Molecular Mechanisms

The environmental cues that regulate diapause have been well defined, and there is also a fairly good understanding of the downstream hormonal signals that serve to coordinate diapause. But, the molecular underpinning of diapause remains poorly understood. Is diapause simply a shutdown in gene expression or does it represent the expression of a unique set of genes? An examination of the synthesis of brain proteins in flesh flies suggests that far fewer proteins are synthesized in the brain during diapause but, in addition, the brains of diapausing flies synthesize a set of proteins not observed in brains of nondiapausing flies. This suggests that diapause represents both a shutdown in gene expression and the expression of a unique set of genes.

One of the most conspicuous groups of genes that are diapause up-regulated is that of the heat-shock proteins. Both heat-shock protein 70 (Hsp70) and one of the small heat-shock proteins (Hsp23) are up-regulated in flesh flies during diapause. The Hsps are up-regulated upon entry into diapause, remain elevated throughout diapause, and then drop sharply at diapause termination. But, not all heat-shock proteins are up-regulated during diapause. Hsp90, by contrast, is actually down-regulated. The Hsps may offer protection from environmental stresses during diapause and possibly contribute to the cell cycle arrest that characterizes diapause.

Genes that are diapause down-regulated are potentially of equal interest. Among the genes in this category is the gene that encodes proliferating cell nuclear antigen, a cell cycle regulator. The down-regulation of this gene during diapause may be important in bringing about the cell cycle arrest. As more genes are examined, it is evident that certain genes are expressed throughout diapause, others are turned off during diapause, while still others are expressed only during early or late diapause or may be expressed intermittently during diapause.

It is still too early to know if common sets of genes are expressed during diapause in different species and different life stages, but preliminary data suggest that the expression patterns of at least some of the genes, those that encode Hsp70, may be shared across species and life stages.

See Also the Following Articles

Aestivation • Bombyx mori • Cold/Heat Protection • Dormancy • Juvenile Hormone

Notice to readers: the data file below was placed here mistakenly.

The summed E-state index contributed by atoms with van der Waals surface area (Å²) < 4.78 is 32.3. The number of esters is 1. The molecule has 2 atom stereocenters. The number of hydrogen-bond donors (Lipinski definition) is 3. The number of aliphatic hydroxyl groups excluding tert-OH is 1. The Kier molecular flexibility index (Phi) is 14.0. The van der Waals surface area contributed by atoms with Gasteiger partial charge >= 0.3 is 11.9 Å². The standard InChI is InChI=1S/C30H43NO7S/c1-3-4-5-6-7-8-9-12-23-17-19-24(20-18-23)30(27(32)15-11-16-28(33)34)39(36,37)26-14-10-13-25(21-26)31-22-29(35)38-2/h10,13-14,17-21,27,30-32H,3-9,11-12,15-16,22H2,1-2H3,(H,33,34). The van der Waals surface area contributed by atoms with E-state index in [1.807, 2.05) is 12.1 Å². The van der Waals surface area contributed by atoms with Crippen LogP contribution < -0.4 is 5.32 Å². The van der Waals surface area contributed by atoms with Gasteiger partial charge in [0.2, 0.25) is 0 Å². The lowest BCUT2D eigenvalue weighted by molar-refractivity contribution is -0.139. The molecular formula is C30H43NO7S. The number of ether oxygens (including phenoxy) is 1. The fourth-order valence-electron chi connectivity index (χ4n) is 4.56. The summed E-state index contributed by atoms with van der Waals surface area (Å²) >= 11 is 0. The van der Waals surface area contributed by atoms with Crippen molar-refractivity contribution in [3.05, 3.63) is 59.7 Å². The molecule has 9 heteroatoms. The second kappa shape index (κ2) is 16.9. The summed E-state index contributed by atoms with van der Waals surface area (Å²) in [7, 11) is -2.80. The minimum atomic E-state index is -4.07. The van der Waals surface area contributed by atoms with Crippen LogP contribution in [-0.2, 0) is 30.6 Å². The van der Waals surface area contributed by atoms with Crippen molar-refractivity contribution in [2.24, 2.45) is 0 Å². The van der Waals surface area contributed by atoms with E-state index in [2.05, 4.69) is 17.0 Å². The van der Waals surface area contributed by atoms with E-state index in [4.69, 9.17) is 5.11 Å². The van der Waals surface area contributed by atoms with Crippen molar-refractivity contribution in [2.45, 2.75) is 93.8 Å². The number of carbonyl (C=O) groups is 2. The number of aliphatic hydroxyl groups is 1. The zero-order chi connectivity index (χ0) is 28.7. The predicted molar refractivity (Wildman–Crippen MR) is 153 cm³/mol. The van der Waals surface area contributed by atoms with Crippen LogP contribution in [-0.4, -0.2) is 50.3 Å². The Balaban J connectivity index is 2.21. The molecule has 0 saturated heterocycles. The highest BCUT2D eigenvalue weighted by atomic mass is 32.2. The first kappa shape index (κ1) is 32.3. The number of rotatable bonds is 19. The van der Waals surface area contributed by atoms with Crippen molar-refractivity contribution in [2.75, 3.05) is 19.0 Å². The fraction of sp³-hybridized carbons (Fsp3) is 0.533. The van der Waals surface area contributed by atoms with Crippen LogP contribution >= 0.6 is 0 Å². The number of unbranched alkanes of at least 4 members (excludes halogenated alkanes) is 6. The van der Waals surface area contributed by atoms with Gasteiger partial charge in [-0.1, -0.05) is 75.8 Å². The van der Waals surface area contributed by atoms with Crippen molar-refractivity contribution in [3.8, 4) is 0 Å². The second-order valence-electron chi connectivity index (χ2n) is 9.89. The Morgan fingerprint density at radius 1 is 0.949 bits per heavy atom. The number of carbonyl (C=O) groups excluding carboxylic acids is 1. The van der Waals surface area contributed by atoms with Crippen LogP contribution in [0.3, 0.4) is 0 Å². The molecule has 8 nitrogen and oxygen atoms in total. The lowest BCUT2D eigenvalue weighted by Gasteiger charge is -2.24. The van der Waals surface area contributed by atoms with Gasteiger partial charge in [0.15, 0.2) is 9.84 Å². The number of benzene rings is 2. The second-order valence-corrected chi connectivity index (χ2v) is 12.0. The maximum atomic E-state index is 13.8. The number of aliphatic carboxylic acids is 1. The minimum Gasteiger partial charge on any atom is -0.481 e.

Further Reading

Danks, H. V. (1987). "Insect Dormancy: An Ecological Perspective."

Biological Survey of Canada, Ottawa. Denlinger, D. L. (1972). Induction and termination of pupal diapause in

Sarcophaga flesh flies. Biol. Bull. 142, 11-24. Denlinger, D. L. (1985). Hormonal control of diapause. In "Comprehensive Insect Physiology, Biochemistry, and Pharmacology" (G. A. Kerkut and L. I. Gilbert, eds.), Vol. 8, pp. 353-412. Pergamon Press, Oxford. Denlinger, D. L. (2002). Regulation of diapause. Annu. Rev. Entomol. 47, 93-122.

Denlinger, D. L., Giebultowicz, J. M., and Saunders, D. S. (eds.) (2001). "Insect Timing: Circadian Rhythmicity to Seasonality." Elsevier, Amsterdam.

Lee, R. E., Jr., and Denlinger, D. L. (eds.) (1991). "Insects at Low

Temperature." Chapman & Hall, New York. Saunders, D. S. (2002). "Insect Clocks," 3rd edition. Elsevier, Amsterdam. Tauber, M. J., Tauber, C. A., and Masaki, S. (1986). "Seasonal Adaptations of Insects." Oxford University Press, Oxford.

Walter R. Terra

University of Sdo Paulo, Brazil

Digestion is the process by which food molecules are broken down into smaller molecules that are able to be absorbed by the gut tissue. Most food molecules requiring digestion are polymers such as proteins and starch, and are sequentially digested through three phases (Fig. 1). Primary digestion is the dispersion and reduction in molecular size of the polymers and results in oligomers. During intermediate digestion, these undergo a further reduction in molecular size to dimers, which in final digestion form monomers. Digestion usually occurs under the action of digestive enzymes from the midgut, with minor or no participation of salivary enzymes. In most insects, midgut pH is either mildly acidic or neutral. Lepidopteran and trichopteran larvae, scarabaeid beetles, and nematoceran flies have alkaline midguts, whereas cyclorrhaphous flies have a very acidic section in the middle of the midgut. The midgut is, as a rule, an oxidizing site, although in some wool-digesting insects it is a reducing site, a condition necessary to break disulfide bonds in keratin, thus facilitating enzymatic hydrolysis.

FIGURE 1 Digestion of important nutrient classes. Arrows point to bonds cleaved by enzymes. (A) Protein digestion; R, different amino acid moieties. (B) Starch digestion. (C) p-linked glucoside. (D) Lipid digestion; PL, phospholipase; R, fatty acyl moieties.
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